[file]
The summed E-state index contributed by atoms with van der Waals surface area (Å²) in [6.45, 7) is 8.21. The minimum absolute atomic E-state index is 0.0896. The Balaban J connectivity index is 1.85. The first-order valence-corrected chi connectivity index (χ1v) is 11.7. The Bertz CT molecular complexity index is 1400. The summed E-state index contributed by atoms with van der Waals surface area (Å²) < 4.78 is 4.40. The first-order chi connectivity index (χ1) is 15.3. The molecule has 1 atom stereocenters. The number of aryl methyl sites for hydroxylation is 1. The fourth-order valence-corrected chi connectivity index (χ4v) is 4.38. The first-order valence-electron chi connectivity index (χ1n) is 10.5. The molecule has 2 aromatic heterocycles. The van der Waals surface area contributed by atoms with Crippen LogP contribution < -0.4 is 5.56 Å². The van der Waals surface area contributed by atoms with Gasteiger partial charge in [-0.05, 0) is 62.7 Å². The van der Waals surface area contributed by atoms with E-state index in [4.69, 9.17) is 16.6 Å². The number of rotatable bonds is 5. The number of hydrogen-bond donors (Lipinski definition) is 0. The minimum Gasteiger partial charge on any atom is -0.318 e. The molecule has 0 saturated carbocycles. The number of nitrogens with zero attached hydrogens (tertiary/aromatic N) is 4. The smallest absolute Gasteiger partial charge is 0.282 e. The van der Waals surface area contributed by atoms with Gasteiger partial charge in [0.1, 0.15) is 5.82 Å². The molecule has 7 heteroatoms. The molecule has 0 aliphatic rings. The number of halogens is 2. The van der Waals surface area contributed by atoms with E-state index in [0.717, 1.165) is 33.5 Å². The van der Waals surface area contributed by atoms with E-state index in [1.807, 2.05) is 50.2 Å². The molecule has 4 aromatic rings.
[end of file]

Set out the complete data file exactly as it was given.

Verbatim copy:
The summed E-state index contributed by atoms with van der Waals surface area (Å²) in [6.45, 7) is 8.21. The minimum absolute atomic E-state index is 0.0896. The Balaban J connectivity index is 1.85. The first-order valence-corrected chi connectivity index (χ1v) is 11.7. The Bertz CT molecular complexity index is 1400. The summed E-state index contributed by atoms with van der Waals surface area (Å²) < 4.78 is 4.40. The first-order chi connectivity index (χ1) is 15.3. The molecule has 1 atom stereocenters. The number of aryl methyl sites for hydroxylation is 1. The fourth-order valence-corrected chi connectivity index (χ4v) is 4.38. The first-order valence-electron chi connectivity index (χ1n) is 10.5. The molecule has 2 aromatic heterocycles. The van der Waals surface area contributed by atoms with Crippen LogP contribution < -0.4 is 5.56 Å². The van der Waals surface area contributed by atoms with Gasteiger partial charge in [-0.05, 0) is 62.7 Å². The van der Waals surface area contributed by atoms with E-state index in [4.69, 9.17) is 16.6 Å². The number of rotatable bonds is 5. The number of hydrogen-bond donors (Lipinski definition) is 0. The minimum Gasteiger partial charge on any atom is -0.318 e. The molecule has 0 saturated carbocycles. The number of nitrogens with zero attached hydrogens (tertiary/aromatic N) is 4. The smallest absolute Gasteiger partial charge is 0.282 e. The van der Waals surface area contributed by atoms with Gasteiger partial charge in [0.1, 0.15) is 5.82 Å². The molecule has 7 heteroatoms. The molecule has 0 aliphatic rings. The number of halogens is 2. The van der Waals surface area contributed by atoms with E-state index in [0.717, 1.165) is 33.5 Å². The van der Waals surface area contributed by atoms with E-state index in [1.807, 2.05) is 50.2 Å². The molecule has 4 aromatic rings.